(A day earlier, during the Pornographers' set at the Rogers Picnic festival at Toronto's Fort York, Newman casually revealed the suite number and hotel where he was spending the night. Asked if any fans dropped by his room, he shakes his head. "Nobody showed up. I don't think anybody believed me.") Which is not to say that the man isn't taken seriously. The Pornographers' albums have been heralded by critics, prized by college-rock stations and loved by a sizable fan base, particularly in the United States, where the band's profile is higher than in Canada. Twin Cinema sold well over 100,000 copies south of the border, but under 20,000 here. True, the U.S. is a bigger market, but the discrepancy is much greater than someone like Feist, the Calgary-born chanteuse whose current The Reminder disc has scanned 75,000 copies in Canada and somewhere near 200,000 in the U.S. A look at the Pornographers' fall tour schedule includes one date in Toronto, for example, but a pair of shows in Chicago. Newman can't explain the disparity, except to say the Pornographers never shied away from testing the bigger market. "From the beginning, we didn't want to get stuck in the Can-rock ghetto, to be a band that didn't want to leave their safety zone or didn't want to go to America and face the hard slog there." Newman is lovin' the slog, more than ever. He now shares a Brooklyn apartment - in the Park Slope district, "a couple of blocks from Maggie Gyllenhaal" - with his brand-new wife, Christina. How do I know her name? I hear the Case-sung Go Places, a gallant ballad that is nothing less than a full-on marriage proposal from Newman. "I've never done that before," says the band's chief songwriter. "I thought I'd be gutsy and put her full name in." (Plus, he needed a rhyme that worked with "deus ex machina." It's nice when these things work out.)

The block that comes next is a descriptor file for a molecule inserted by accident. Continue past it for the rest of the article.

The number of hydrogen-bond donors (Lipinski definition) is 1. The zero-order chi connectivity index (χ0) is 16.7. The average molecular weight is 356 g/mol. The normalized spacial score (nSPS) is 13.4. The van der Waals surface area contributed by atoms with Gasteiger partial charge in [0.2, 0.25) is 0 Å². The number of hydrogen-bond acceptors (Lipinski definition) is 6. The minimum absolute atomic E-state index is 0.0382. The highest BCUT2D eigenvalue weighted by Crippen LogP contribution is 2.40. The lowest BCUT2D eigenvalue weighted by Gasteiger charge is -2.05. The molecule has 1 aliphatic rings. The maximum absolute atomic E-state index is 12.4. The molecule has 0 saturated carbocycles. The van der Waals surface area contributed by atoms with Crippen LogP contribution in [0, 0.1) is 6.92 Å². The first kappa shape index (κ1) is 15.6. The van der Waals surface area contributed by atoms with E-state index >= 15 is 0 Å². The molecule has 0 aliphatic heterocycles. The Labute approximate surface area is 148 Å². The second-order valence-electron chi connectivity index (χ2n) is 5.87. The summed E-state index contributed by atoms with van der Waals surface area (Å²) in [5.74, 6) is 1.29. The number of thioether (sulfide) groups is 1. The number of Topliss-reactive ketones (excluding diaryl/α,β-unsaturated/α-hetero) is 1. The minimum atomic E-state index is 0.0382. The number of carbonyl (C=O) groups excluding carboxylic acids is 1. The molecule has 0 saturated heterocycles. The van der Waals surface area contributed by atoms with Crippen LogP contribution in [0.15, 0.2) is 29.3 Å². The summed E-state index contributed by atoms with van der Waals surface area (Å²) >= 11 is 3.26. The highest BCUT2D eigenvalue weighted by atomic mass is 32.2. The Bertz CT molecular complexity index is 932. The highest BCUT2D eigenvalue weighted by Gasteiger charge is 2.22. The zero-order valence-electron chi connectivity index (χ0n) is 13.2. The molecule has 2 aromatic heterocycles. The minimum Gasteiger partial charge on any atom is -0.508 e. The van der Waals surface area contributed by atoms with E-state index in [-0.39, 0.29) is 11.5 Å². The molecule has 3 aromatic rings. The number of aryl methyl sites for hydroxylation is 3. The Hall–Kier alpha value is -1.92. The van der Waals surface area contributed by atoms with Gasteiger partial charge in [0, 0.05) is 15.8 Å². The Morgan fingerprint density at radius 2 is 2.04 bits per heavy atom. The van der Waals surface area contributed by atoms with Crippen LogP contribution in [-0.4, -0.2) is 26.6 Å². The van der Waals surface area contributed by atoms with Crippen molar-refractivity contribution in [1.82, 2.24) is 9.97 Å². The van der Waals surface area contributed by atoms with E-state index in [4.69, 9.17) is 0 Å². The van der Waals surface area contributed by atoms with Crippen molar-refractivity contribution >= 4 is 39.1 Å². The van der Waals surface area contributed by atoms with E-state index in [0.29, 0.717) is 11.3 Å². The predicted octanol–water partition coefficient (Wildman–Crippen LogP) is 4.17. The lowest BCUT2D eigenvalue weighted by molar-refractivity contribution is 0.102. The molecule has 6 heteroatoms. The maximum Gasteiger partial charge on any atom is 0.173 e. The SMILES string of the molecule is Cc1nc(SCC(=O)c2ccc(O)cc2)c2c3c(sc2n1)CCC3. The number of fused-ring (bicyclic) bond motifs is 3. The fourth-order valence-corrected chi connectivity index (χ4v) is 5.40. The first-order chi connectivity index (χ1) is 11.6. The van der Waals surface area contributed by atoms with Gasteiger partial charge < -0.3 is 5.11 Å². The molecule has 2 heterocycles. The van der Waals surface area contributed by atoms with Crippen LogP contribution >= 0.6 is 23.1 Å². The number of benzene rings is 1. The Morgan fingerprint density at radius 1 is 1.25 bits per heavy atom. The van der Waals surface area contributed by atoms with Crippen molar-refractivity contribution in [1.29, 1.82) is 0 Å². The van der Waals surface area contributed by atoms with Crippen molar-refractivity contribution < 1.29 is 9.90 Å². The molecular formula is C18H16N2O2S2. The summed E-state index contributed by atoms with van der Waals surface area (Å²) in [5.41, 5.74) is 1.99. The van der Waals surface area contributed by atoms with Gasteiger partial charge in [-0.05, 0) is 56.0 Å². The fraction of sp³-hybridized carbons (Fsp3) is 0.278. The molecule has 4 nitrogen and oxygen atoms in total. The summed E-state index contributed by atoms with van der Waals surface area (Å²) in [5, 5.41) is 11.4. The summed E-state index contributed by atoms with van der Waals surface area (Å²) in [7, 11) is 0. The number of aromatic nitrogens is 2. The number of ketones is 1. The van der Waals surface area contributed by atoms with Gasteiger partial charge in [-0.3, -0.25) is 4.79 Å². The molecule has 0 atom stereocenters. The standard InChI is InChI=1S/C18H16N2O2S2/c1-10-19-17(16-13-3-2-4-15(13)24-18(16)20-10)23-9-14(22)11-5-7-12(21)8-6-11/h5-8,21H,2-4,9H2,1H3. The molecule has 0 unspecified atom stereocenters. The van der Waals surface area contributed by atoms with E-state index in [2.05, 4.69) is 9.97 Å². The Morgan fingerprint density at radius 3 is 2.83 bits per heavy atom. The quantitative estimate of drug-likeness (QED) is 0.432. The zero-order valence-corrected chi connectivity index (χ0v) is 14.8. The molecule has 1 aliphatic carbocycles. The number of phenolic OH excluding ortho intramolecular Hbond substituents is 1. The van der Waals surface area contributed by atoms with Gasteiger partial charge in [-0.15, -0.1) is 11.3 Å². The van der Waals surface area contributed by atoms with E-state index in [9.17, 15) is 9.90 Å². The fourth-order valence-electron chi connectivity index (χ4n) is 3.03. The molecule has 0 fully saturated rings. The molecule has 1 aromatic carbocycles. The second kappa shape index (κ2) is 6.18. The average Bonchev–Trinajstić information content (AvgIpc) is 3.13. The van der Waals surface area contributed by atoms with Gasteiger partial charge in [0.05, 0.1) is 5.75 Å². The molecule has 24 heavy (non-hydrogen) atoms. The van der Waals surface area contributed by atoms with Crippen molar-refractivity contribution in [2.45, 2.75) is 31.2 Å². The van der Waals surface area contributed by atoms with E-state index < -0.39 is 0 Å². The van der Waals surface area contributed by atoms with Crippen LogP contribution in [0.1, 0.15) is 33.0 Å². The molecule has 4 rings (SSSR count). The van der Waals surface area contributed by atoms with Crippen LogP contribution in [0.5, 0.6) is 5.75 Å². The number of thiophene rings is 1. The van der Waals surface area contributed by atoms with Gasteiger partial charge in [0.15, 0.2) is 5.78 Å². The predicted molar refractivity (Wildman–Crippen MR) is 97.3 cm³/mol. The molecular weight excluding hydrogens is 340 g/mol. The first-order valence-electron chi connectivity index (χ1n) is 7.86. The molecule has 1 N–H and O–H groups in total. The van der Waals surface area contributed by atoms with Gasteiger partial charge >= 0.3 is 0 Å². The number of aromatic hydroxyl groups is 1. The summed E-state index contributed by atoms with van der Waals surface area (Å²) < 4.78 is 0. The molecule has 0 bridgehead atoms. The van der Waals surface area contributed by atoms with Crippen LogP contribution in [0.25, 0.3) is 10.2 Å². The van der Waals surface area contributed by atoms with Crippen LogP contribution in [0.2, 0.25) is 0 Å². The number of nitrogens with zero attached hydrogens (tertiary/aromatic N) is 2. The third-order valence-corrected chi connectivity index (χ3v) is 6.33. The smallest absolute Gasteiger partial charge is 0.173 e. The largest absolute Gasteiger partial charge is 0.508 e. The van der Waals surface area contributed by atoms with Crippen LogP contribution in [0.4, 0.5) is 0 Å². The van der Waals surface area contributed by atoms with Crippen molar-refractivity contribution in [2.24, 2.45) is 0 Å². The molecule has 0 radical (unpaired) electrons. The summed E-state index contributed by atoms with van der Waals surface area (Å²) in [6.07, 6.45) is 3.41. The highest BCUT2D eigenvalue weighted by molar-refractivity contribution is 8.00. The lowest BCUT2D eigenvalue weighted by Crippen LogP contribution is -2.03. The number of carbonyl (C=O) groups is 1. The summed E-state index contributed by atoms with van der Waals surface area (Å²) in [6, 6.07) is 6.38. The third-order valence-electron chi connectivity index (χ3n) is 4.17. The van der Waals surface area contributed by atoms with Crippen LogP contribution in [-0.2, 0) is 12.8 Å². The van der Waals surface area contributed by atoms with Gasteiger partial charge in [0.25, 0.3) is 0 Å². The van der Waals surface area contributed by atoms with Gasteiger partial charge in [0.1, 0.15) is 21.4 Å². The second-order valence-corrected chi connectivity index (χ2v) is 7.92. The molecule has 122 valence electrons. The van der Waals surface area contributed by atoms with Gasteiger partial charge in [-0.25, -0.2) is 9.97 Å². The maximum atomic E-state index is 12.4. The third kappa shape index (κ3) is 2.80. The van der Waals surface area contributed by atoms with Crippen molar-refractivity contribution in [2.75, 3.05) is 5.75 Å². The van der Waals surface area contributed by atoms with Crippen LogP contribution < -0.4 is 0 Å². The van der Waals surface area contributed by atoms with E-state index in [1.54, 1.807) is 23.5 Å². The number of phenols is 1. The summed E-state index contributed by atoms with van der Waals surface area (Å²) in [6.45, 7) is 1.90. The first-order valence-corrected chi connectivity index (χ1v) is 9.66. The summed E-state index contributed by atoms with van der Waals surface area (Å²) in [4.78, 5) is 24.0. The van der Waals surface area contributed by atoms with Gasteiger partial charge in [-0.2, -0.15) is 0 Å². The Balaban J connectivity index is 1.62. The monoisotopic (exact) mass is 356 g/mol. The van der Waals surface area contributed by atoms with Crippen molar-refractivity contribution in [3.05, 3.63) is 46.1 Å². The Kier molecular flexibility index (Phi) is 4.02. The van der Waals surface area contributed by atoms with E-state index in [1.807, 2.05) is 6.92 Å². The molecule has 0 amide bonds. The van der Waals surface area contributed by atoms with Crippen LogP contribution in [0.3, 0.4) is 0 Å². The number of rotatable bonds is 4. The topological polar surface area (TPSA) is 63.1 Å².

Marital status and a change of address are the biggest changes, but not the only ones. The Pornographers, having outgrown Vancouver-based Mint Records, have moved to Toronto's Last Gang Records. (In the U.S., the band remains on Matador Records). "We're friends with Mint," Newman assures, "and we love everything they've done for us. We just needed to move to a slightly bigger label." The album was recorded in Brooklyn, but Newman plays down the locale's effect on the music. "I'm a homebody," he explains. "I'm on the phone or on the computer, taking care of band business. Or I'm at home, writing songs." Then why bother, one might reasonably ask, to move to New York. "Well, when I'm hungry there, I can walk down the street and get a really good burrito," Newman offers, perhaps in all seriousness. "You can't do that in Vancouver." With that, his breakfast arrives and the interview is over, but not before one last question about the band's direction. Just as the mellower material from Twin Cinema gave us a clue of what to expect with Challenger, what now does Challenger point toward for the next record? "I'm not sure," Newman says. "I just think it's going to get even weirder from here."
Orchestra Rages Against Mainstream
Excerpt from www.thestar.com - Classical Music Critic